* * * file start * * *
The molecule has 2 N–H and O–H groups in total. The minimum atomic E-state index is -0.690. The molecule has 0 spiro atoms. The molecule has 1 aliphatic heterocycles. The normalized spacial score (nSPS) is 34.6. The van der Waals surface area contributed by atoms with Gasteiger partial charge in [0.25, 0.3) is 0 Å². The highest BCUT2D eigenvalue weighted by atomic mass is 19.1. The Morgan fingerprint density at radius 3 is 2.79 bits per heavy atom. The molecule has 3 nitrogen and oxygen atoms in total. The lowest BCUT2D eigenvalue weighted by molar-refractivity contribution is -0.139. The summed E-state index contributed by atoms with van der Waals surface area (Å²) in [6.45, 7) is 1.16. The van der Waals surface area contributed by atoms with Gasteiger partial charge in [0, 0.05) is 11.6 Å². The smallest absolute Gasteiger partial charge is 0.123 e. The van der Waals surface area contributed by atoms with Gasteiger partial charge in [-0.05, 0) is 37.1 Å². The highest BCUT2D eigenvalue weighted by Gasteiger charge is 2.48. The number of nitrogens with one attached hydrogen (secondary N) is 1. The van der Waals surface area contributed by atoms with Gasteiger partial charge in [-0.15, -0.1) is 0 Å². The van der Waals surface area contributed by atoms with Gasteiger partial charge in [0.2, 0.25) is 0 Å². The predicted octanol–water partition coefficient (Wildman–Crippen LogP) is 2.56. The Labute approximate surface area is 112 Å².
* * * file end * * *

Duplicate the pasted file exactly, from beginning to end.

The molecule has 2 N–H and O–H groups in total. The minimum atomic E-state index is -0.690. The molecule has 0 spiro atoms. The molecule has 1 aliphatic heterocycles. The normalized spacial score (nSPS) is 34.6. The van der Waals surface area contributed by atoms with Gasteiger partial charge in [0.25, 0.3) is 0 Å². The highest BCUT2D eigenvalue weighted by atomic mass is 19.1. The Morgan fingerprint density at radius 3 is 2.79 bits per heavy atom. The molecule has 3 nitrogen and oxygen atoms in total. The lowest BCUT2D eigenvalue weighted by molar-refractivity contribution is -0.139. The summed E-state index contributed by atoms with van der Waals surface area (Å²) in [6.45, 7) is 1.16. The van der Waals surface area contributed by atoms with Gasteiger partial charge in [0, 0.05) is 11.6 Å². The smallest absolute Gasteiger partial charge is 0.123 e. The van der Waals surface area contributed by atoms with Gasteiger partial charge in [-0.05, 0) is 37.1 Å². The highest BCUT2D eigenvalue weighted by Gasteiger charge is 2.48. The number of nitrogens with one attached hydrogen (secondary N) is 1. The van der Waals surface area contributed by atoms with Gasteiger partial charge in [-0.15, -0.1) is 0 Å². The van der Waals surface area contributed by atoms with Gasteiger partial charge in [0.2, 0.25) is 0 Å². The predicted octanol–water partition coefficient (Wildman–Crippen LogP) is 2.56. The Labute approximate surface area is 112 Å².